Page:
Pichai, to his credit, did not laugh as he patiently explained how search works. Nor did he drop his composure when she asked if it was not some "little man sitting behind the curtain" figuring out what they were going to show users.
2. Jeff Bezos - Amazon
We know that going up against US Congress can be stressful but outrightly lying to some of the most powerful lawmakers in the world just seems like it might be a little bit of a bad idea.
In 2020, Amazon's founder appeared in front of Congress virtually to argue that Amazon does have a policy that protects seller data from its employees. The case was one that had been ongoing since 2019 when the House Judiciary Committee opened investigations into digital markets and how Amazon uses third party seller data from its platform. It also looked into if the company unfairly prioritises its own products over that of other sellers.
In Bezos' testimony, he said Amazon forbids its employees from accessing data on individual sellers to benefit Amazon's own-brand product lines. It was also affirmed that its algorithms are optimised to predict what customers might want to buy regardless of who the sellers are. Unfortunately, shortly after, a Reuters' investigation that say thousands of leaked internal Amazon documents found that this was not true, and that Amazon has a secret policy of manipulating its search results to favour Amazon's own products and that it also copies other seller's goods.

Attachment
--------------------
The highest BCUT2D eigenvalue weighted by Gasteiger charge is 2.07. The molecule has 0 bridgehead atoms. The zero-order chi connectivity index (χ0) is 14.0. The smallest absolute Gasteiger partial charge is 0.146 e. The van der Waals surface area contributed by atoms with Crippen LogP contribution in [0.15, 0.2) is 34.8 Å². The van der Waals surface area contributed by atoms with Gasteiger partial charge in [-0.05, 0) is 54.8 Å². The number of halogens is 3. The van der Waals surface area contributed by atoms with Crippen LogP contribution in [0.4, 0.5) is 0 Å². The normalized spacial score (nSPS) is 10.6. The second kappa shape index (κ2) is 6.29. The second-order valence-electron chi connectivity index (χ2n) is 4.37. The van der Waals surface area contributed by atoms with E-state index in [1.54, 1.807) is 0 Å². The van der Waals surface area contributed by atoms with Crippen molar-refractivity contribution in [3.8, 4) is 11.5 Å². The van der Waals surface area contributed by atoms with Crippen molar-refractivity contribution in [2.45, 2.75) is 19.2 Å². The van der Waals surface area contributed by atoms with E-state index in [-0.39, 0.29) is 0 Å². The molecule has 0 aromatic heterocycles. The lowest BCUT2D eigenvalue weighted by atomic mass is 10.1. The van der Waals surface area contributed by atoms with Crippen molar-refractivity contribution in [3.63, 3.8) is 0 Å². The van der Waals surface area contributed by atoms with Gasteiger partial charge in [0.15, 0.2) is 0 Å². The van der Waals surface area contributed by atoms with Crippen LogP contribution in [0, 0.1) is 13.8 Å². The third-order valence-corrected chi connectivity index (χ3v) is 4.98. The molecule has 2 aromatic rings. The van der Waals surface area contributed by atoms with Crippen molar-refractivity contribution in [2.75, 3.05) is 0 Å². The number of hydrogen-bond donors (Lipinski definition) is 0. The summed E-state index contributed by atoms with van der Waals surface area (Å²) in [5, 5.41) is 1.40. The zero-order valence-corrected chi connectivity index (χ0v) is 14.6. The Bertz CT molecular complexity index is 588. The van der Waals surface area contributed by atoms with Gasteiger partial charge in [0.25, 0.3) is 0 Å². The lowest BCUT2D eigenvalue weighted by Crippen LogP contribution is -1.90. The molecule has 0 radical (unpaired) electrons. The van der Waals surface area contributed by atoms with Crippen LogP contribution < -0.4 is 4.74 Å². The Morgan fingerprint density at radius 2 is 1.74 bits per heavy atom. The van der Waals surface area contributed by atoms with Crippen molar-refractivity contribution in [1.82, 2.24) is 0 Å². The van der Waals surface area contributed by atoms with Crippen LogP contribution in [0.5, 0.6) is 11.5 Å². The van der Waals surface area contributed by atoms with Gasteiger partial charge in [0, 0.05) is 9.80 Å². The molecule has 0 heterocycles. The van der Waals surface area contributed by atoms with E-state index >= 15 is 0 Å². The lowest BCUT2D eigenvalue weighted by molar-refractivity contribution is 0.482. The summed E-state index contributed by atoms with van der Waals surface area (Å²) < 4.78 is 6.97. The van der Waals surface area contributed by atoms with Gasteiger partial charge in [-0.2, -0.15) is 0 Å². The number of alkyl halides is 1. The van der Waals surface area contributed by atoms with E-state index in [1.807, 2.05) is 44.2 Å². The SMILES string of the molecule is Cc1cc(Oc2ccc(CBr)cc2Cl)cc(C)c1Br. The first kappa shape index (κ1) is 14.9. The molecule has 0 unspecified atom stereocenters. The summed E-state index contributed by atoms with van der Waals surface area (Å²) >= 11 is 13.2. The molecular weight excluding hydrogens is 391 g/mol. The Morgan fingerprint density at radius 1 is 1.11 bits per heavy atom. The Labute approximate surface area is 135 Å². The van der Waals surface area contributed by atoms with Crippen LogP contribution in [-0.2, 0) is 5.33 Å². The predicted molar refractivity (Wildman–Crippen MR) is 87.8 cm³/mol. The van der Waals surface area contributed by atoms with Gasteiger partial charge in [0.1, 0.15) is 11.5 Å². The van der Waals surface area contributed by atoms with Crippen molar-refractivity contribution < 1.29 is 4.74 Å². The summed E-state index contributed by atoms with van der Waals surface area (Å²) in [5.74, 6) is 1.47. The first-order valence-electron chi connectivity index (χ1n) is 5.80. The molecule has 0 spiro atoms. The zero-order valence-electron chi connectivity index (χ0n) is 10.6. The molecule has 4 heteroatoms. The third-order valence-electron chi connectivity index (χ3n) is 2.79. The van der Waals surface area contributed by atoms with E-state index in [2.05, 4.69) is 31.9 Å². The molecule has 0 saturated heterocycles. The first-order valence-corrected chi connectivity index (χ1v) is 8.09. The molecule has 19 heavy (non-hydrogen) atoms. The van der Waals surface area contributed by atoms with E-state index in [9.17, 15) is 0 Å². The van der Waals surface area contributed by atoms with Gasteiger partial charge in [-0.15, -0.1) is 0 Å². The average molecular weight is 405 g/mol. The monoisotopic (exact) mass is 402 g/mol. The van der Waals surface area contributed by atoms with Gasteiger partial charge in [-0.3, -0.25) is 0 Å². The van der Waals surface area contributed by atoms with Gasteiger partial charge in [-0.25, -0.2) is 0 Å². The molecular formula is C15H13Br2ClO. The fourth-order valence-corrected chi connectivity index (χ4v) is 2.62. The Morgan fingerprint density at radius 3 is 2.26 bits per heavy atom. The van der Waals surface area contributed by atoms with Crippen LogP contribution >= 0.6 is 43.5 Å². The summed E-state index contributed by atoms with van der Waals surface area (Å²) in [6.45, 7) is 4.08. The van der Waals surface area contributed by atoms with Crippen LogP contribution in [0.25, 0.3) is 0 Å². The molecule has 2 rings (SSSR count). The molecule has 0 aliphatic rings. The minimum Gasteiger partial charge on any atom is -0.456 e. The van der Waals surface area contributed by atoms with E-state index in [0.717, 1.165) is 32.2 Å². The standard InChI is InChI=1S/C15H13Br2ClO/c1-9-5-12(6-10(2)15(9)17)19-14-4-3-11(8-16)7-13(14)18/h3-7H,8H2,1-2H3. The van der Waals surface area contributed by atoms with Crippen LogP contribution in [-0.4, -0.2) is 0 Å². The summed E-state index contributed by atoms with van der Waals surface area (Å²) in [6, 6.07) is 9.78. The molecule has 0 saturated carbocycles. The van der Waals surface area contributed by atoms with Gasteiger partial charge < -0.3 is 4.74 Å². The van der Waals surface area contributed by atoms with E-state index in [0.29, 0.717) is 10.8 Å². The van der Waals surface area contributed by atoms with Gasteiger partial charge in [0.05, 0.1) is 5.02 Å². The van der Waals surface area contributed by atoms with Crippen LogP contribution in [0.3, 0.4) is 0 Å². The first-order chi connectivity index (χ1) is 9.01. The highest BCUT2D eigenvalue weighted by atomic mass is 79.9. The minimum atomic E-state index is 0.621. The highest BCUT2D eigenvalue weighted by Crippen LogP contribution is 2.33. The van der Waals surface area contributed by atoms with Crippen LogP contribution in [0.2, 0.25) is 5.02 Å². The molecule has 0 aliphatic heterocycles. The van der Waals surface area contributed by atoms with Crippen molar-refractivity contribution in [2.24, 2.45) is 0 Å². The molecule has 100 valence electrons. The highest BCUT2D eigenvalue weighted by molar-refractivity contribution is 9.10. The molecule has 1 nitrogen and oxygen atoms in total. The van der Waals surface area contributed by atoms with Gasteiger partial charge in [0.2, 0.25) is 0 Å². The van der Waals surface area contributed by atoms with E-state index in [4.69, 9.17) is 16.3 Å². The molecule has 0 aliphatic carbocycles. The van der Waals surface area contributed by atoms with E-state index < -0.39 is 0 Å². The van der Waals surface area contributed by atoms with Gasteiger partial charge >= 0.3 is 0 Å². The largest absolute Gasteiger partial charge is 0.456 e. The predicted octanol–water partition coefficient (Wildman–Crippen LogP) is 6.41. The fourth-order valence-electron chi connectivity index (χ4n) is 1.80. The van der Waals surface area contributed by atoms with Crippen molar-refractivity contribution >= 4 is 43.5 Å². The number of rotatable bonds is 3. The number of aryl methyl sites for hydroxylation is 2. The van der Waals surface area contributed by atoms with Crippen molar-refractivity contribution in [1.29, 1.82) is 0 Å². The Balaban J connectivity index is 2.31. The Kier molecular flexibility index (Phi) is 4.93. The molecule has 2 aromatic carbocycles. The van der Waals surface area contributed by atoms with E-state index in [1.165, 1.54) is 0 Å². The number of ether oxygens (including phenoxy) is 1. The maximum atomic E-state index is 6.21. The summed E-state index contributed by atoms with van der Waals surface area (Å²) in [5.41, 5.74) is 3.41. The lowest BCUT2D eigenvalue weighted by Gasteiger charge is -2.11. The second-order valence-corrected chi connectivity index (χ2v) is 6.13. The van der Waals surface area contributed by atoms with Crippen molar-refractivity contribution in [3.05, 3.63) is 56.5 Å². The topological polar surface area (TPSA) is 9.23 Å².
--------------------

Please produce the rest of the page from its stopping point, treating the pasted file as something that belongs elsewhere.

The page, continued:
After some investigation, members of the House Judiciary Committee stated that they were considering referring Amazon for criminal investigation. While Amazon denied the allegations, many were still very skeptical.
3. Tim Cook - Apple
In 2021, Apple CEO Tim Cook appeared before Congress to defend the company from allegations that it abuses its significant market power by portraying itself as a principled company with an obsessive focus on users.
Cook took the stand largely to wrap up Apple's antitrust trial with Epic Games. Epic Games was suing Apple for removing its highly popular game, Fortnite, from its app store for going against its rules on digital payments by creating its own internal payment system. As Apple typically gets a cut of many in-app purchases on iOS device, it does not allow apps to have alternative payment systems. Epic Games accused Apple of having a monopoly over its walled garden iOS operating system and argued that Apple forces its app makers into very strict regulations that make it very difficult just to access iPhone and iPad users.